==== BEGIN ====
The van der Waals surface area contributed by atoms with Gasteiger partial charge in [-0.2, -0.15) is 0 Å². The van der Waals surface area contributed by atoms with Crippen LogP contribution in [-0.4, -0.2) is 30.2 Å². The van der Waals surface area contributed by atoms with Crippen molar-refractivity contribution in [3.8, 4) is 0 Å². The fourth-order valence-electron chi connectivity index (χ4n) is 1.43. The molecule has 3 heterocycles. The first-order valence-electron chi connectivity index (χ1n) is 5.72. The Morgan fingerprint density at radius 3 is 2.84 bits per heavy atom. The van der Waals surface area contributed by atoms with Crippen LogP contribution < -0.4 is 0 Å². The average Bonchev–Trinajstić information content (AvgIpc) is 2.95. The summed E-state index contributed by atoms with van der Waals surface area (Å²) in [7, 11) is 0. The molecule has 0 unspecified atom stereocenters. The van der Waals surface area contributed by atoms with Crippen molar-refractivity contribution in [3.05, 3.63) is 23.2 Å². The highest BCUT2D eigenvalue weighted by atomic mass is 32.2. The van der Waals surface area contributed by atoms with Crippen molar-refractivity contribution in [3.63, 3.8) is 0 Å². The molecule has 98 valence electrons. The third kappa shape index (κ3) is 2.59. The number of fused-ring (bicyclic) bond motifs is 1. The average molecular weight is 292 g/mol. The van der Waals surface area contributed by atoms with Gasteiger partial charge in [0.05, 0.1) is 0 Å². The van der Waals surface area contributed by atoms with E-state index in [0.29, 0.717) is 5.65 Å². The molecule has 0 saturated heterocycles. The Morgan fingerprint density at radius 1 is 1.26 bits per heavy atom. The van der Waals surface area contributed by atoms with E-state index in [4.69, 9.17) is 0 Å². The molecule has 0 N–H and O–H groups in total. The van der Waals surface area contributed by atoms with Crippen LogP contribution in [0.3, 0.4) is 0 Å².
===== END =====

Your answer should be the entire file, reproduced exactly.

The van der Waals surface area contributed by atoms with Gasteiger partial charge in [-0.2, -0.15) is 0 Å². The van der Waals surface area contributed by atoms with Crippen LogP contribution in [-0.4, -0.2) is 30.2 Å². The van der Waals surface area contributed by atoms with Crippen molar-refractivity contribution in [3.8, 4) is 0 Å². The fourth-order valence-electron chi connectivity index (χ4n) is 1.43. The molecule has 3 heterocycles. The first-order valence-electron chi connectivity index (χ1n) is 5.72. The Morgan fingerprint density at radius 3 is 2.84 bits per heavy atom. The van der Waals surface area contributed by atoms with Crippen LogP contribution < -0.4 is 0 Å². The average Bonchev–Trinajstić information content (AvgIpc) is 2.95. The summed E-state index contributed by atoms with van der Waals surface area (Å²) in [7, 11) is 0. The molecule has 0 unspecified atom stereocenters. The van der Waals surface area contributed by atoms with Crippen molar-refractivity contribution in [3.05, 3.63) is 23.2 Å². The highest BCUT2D eigenvalue weighted by atomic mass is 32.2. The van der Waals surface area contributed by atoms with Crippen molar-refractivity contribution in [3.63, 3.8) is 0 Å². The molecule has 98 valence electrons. The third kappa shape index (κ3) is 2.59. The number of fused-ring (bicyclic) bond motifs is 1. The average molecular weight is 292 g/mol. The van der Waals surface area contributed by atoms with Gasteiger partial charge in [0.05, 0.1) is 0 Å². The van der Waals surface area contributed by atoms with E-state index in [0.29, 0.717) is 5.65 Å². The molecule has 0 saturated heterocycles. The Morgan fingerprint density at radius 1 is 1.26 bits per heavy atom. The van der Waals surface area contributed by atoms with E-state index in [4.69, 9.17) is 0 Å². The molecule has 0 N–H and O–H groups in total. The van der Waals surface area contributed by atoms with Crippen LogP contribution in [0.3, 0.4) is 0 Å².